The system navigation program builds on the patient navigators” model, which helps patients navigate the myriad issues related to complex disease management, such as cancer (Freeman, H.P., 2004). Particularly within historically marginalized communities, the combination of lack of trust, high stress, logistical complexity, and potential cultural hostility of medical treatment plans, the need to navigate patients through a process and connect them with resources is highly beneficial. This enhances the experience, supports compliance with treatment, and ensures that required protocols are followed.  Equity Fund system navigation was structured on this rationale to address challenges with confusing and ever-changing information during moments of COVID-19 illness and stress to improve access to resources, ensure compliance with health and safety protocols, and ultimately improve health outcomes. 

The overarching goal of the project was to reduce the transmission of COVID-19 through timely access to data regarding vaccination, testing, and information about COVID-19 safety.


1. Enhance collaboration with CBOs with cultural expertise and community trust to facilitate increased access to health-promoting resources in historically underserved and hard-to-reach communities

2. Reduce the disproportionate impact of COVID-19 by supporting its partners in communities where health disparities from COVID-19 persist;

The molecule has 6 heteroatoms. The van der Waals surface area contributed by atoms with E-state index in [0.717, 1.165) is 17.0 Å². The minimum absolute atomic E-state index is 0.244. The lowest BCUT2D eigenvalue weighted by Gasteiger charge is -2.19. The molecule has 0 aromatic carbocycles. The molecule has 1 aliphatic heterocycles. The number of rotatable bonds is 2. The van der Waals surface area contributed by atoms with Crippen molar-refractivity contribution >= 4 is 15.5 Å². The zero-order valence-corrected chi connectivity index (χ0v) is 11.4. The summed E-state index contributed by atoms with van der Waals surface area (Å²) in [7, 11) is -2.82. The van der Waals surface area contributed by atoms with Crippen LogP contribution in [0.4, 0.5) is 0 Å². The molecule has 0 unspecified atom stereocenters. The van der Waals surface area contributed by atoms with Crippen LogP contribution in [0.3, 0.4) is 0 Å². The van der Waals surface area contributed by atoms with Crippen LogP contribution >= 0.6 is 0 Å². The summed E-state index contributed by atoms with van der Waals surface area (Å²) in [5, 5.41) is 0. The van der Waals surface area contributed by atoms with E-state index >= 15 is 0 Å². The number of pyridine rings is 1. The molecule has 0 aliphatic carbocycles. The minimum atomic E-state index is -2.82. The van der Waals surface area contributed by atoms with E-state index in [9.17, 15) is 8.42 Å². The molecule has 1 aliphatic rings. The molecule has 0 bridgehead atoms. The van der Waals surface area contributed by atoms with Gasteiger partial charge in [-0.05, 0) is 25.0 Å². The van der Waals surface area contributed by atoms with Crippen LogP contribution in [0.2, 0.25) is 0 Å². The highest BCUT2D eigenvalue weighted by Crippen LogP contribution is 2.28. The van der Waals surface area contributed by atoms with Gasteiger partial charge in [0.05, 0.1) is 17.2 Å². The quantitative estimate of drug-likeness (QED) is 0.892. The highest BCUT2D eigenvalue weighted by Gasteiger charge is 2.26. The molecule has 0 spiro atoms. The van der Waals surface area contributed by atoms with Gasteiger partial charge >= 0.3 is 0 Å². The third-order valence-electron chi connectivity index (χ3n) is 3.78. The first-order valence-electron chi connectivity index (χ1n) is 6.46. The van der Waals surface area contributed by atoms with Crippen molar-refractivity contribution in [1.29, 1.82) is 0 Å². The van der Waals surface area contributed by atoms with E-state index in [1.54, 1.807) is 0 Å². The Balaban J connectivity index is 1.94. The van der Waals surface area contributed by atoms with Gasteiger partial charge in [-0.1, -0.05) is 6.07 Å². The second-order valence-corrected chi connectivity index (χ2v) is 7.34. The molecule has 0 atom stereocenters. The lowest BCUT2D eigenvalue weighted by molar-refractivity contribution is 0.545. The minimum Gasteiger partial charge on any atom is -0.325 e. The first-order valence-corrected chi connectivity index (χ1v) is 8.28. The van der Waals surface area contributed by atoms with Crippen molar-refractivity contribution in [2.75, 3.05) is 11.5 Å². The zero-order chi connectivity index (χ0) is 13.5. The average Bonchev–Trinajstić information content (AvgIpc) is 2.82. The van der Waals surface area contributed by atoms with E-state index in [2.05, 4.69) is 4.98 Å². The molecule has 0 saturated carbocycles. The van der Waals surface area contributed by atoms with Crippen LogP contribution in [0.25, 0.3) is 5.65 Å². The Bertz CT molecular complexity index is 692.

3. Establish a public-private partnership that provides funding, training, collaboration opportunities and technical assistance to community organizations that builds their internal infrastructure and workforce to sustain prevention efforts in under-served communities.

The Equity Fund formed partnerships with grassroots CBOs to provide outreach, education, engagement, contact tracing, and system navigation. CBOs were selected with cultural and linguistic expertise and their community's trust to reach historically under-resourced and hard-to-reach communities.  Of these organizations, many had expertise serving immigrants, LGBTQ+ individuals, and individuals with disabilities, and providing culturally competent services to each of the main racial groups and a variety of ethnic sub-populations.  Additionally, the network focused on the regions of Historic South Central, Southeast Los Angeles, Northeast San Fernando Valley, and Antelope Valley.

Outreach organizations connected with individuals through various activities including one-on-one encounters to community presentations conducted in-person and/or virtually. Virtual events included social media, online meeting platforms, texting, and phone-banking. In-person events included meetings, residential outreach, street outreach, venue visits, and COVID-19 testing sites.  Effective outreach and education require targeted communications that reach and engage populations disproportionately impacted by COVID-19. This includes supporting the development and dissemination of culturally, linguistically, and literacy appropriate materials and messaging that equip communities with the information and skills they need to access services, help reduce their risk for COVID-19, and protect their families and friends.